Sometimes it’s tough being an affluent New York teenager. No really, it is. Nina’s Mum is in rehab, while Liz’s gives her hash brownies to “make her eat.” The former is being looked after by her articulate but, until now, absentee father and the latter is pushing around her sister’s baby, while high on drugs. American playwright Penny Jackson’s award-winning exploration of neglect behind nicely painted doors captures the voices of the young, wealthy and troubled with both accuracy and warmth. Left to their own devices, the pair are without any real adult guidance. Nina develops a relationship with an older man she barely knows, while anorexic Liz attempts to destroy everything she comes in contact with, including herself.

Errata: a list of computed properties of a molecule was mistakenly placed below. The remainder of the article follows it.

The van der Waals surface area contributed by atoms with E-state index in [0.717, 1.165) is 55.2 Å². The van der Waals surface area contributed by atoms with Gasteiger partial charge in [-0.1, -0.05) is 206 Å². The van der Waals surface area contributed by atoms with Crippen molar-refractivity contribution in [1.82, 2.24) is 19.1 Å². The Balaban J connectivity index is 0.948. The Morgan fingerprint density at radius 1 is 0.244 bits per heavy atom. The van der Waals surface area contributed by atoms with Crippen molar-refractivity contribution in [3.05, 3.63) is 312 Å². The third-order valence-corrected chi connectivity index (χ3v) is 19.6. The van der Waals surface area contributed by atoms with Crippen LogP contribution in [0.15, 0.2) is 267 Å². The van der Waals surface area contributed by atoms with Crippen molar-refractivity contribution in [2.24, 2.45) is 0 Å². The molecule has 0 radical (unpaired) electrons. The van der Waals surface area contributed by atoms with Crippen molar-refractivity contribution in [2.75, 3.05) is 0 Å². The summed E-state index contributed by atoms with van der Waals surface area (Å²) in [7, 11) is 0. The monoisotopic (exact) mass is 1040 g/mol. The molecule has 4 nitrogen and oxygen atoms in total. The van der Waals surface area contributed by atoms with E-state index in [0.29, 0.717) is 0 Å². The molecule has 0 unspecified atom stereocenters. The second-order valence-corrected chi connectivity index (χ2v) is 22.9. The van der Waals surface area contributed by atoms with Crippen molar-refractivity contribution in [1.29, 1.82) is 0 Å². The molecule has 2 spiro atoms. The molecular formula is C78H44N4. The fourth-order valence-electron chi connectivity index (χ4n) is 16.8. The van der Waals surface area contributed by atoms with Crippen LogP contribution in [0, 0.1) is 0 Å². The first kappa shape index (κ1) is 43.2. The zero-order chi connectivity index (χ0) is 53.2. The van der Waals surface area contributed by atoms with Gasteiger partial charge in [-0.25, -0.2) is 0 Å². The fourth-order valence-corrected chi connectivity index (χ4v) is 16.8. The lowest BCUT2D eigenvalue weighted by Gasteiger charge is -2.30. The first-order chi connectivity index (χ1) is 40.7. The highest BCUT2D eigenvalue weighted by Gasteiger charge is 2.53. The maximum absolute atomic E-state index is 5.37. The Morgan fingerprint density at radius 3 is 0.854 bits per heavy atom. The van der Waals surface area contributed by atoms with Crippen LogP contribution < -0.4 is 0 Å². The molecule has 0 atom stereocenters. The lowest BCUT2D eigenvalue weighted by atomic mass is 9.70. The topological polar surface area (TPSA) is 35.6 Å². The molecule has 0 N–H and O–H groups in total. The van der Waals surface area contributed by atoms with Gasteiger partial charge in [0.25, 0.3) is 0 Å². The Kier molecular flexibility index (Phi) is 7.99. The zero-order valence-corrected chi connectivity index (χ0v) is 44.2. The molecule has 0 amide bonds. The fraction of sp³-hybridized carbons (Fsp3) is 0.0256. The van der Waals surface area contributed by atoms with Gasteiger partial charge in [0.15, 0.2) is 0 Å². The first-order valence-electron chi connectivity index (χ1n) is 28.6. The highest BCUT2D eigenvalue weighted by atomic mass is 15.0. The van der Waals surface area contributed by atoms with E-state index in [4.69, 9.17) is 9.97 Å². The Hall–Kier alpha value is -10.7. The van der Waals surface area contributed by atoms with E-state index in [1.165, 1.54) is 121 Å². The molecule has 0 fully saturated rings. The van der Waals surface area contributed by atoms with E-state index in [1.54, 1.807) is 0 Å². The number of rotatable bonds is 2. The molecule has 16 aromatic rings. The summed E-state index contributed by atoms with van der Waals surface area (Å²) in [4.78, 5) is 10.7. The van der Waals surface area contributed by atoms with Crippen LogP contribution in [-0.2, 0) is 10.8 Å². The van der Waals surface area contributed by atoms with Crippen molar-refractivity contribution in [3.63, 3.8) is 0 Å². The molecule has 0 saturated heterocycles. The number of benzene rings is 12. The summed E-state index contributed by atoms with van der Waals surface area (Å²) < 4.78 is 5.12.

With strong performances from Debbie Brand as Nina and, in particular, Carolyn Cutilo as Liz, along with polished support from the rest of the cast, the writing is compelling and scenes tightly structured. However, a shift into the realms of sexual violence feels like it has less to do with the characters than an opportunity to see the girls being thrown across the room in their bras and pants. An ensuing overdose on slimming pills feels melodramatic, but there’s a great deal of insight and intrigue elsewhere.
Written for The Scotsman